So satisfying – words from readers mean so much! For those who’d like to communicate with me, I check my e-mail address, most often. Thank you.

And thanks for your patience, and oh! I’ve shared the title of the sequel numerous times, but it’s been changed to With Each New Dawn

As fall transforms into winter, may you keep discovering new reading delights!

World War II Interview

Yesterday I was privileged to meet an eighty-nine year-old Swiss American. Ruth clearly remembers World War II, when she was a teenager. Eyes bright with recollection, she smiles while relating Switzerland’s “don’t mess with me” attitude. Though completely surrounded by Axis powers, Switzerland bucked the oppressors.

Being a member of the Girl Scouts back then, with girls tramping through the woods, learning primitive cooking, first-aid, and getting actively involved in the war effort, led Ruth to some prime adventures. In the process, she developed her community’s self-sufficient attitude.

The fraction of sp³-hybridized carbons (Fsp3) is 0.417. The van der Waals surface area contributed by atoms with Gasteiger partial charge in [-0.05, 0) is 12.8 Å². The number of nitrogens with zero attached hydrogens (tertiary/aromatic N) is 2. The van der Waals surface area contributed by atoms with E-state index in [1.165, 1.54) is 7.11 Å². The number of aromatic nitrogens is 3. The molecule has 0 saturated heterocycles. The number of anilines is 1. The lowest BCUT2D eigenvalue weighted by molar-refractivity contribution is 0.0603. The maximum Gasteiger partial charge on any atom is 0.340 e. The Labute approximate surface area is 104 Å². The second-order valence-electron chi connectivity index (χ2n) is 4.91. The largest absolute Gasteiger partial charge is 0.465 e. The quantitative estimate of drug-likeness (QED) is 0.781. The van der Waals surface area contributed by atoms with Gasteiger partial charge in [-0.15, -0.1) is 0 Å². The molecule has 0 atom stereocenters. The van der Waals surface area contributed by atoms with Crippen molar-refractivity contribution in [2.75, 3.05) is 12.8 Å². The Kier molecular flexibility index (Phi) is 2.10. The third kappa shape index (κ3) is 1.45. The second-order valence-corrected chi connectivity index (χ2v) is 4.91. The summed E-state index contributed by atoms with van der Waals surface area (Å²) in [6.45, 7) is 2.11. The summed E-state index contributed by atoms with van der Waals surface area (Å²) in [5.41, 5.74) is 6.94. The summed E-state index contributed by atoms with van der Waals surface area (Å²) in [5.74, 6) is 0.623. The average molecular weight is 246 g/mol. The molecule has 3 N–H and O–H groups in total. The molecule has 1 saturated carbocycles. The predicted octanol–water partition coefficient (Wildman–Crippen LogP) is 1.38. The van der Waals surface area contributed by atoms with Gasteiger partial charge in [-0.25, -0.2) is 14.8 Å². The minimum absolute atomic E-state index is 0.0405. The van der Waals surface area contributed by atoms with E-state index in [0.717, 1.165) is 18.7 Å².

Here’s a photo I took yesterday of some self-sufficient Arizona mountain flowers, but back to Switzerland. 100_0778

Having the Alps as sentinels helped, but the Nazis drew up invasion plans. However, they  never occupied Ruth’s country. Resisting them was quite a feat, especially considering all the countries they did occupy.

The Swiss immediately shored up their defenses at the beginning of the war, and all Swiss men served as soldiers from twenty to forty years of age. Ruth’s father kept his rifle handy, like the Minute Men during the Revolutionary War.

Brings to mind something American speed skater Apolo Ohno quipped:

Don’t get mad. Don’t get even. Get stronger, faster and more powerful. Fill yourself with knowledge and empathy and an indomitable spirit, because no one else can do that for you. In the end, it’s your life, your choice and your world. Give 110%, always.”

 Boy, did the Swiss ever follow this mantra—their Press openly criticized the Third Reich, often infuriating its leadership. Berlin denounced Switzerland as medieval and called its citizens renegade Germans.

Attempts by the Nazi party to effect an Anschluss, or connection between Germany and Switzerland failed due to a strong sense of national identity. The country’s belief in democracy and civil liberties stood it in good stead.